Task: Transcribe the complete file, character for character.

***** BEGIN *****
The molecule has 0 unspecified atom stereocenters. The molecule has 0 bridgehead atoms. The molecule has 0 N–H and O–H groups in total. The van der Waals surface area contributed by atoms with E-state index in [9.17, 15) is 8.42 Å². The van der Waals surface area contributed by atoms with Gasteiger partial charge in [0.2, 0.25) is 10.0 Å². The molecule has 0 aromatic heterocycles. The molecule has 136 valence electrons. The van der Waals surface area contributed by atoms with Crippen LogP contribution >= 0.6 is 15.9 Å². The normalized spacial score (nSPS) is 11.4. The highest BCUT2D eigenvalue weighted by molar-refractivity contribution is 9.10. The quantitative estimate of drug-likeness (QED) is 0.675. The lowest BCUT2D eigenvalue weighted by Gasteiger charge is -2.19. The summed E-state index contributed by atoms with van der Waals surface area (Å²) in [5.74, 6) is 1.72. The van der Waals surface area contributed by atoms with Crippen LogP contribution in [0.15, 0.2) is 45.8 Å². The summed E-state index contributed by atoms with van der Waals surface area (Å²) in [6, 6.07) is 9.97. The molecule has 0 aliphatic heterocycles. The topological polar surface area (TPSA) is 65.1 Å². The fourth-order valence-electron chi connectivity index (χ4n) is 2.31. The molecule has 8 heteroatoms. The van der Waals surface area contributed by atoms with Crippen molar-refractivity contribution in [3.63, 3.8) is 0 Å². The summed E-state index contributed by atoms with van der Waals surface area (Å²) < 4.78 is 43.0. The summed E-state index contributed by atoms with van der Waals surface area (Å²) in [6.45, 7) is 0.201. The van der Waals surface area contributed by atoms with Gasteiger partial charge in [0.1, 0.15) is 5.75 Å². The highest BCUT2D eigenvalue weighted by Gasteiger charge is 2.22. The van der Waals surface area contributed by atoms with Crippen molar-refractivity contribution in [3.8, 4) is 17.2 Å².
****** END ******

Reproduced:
The molecule has 0 unspecified atom stereocenters. The molecule has 0 bridgehead atoms. The molecule has 0 N–H and O–H groups in total. The van der Waals surface area contributed by atoms with E-state index in [9.17, 15) is 8.42 Å². The van der Waals surface area contributed by atoms with Gasteiger partial charge in [0.2, 0.25) is 10.0 Å². The molecule has 0 aromatic heterocycles. The molecule has 136 valence electrons. The van der Waals surface area contributed by atoms with Crippen LogP contribution >= 0.6 is 15.9 Å². The normalized spacial score (nSPS) is 11.4. The highest BCUT2D eigenvalue weighted by molar-refractivity contribution is 9.10. The quantitative estimate of drug-likeness (QED) is 0.675. The lowest BCUT2D eigenvalue weighted by Gasteiger charge is -2.19. The summed E-state index contributed by atoms with van der Waals surface area (Å²) in [5.74, 6) is 1.72. The van der Waals surface area contributed by atoms with Crippen LogP contribution in [0.15, 0.2) is 45.8 Å². The summed E-state index contributed by atoms with van der Waals surface area (Å²) in [6, 6.07) is 9.97. The molecule has 0 aliphatic heterocycles. The topological polar surface area (TPSA) is 65.1 Å². The fourth-order valence-electron chi connectivity index (χ4n) is 2.31. The molecule has 8 heteroatoms. The van der Waals surface area contributed by atoms with Crippen molar-refractivity contribution in [3.63, 3.8) is 0 Å². The summed E-state index contributed by atoms with van der Waals surface area (Å²) < 4.78 is 43.0. The summed E-state index contributed by atoms with van der Waals surface area (Å²) in [6.45, 7) is 0.201. The van der Waals surface area contributed by atoms with Gasteiger partial charge in [0.1, 0.15) is 5.75 Å². The highest BCUT2D eigenvalue weighted by Gasteiger charge is 2.22. The van der Waals surface area contributed by atoms with Crippen molar-refractivity contribution in [3.8, 4) is 17.2 Å².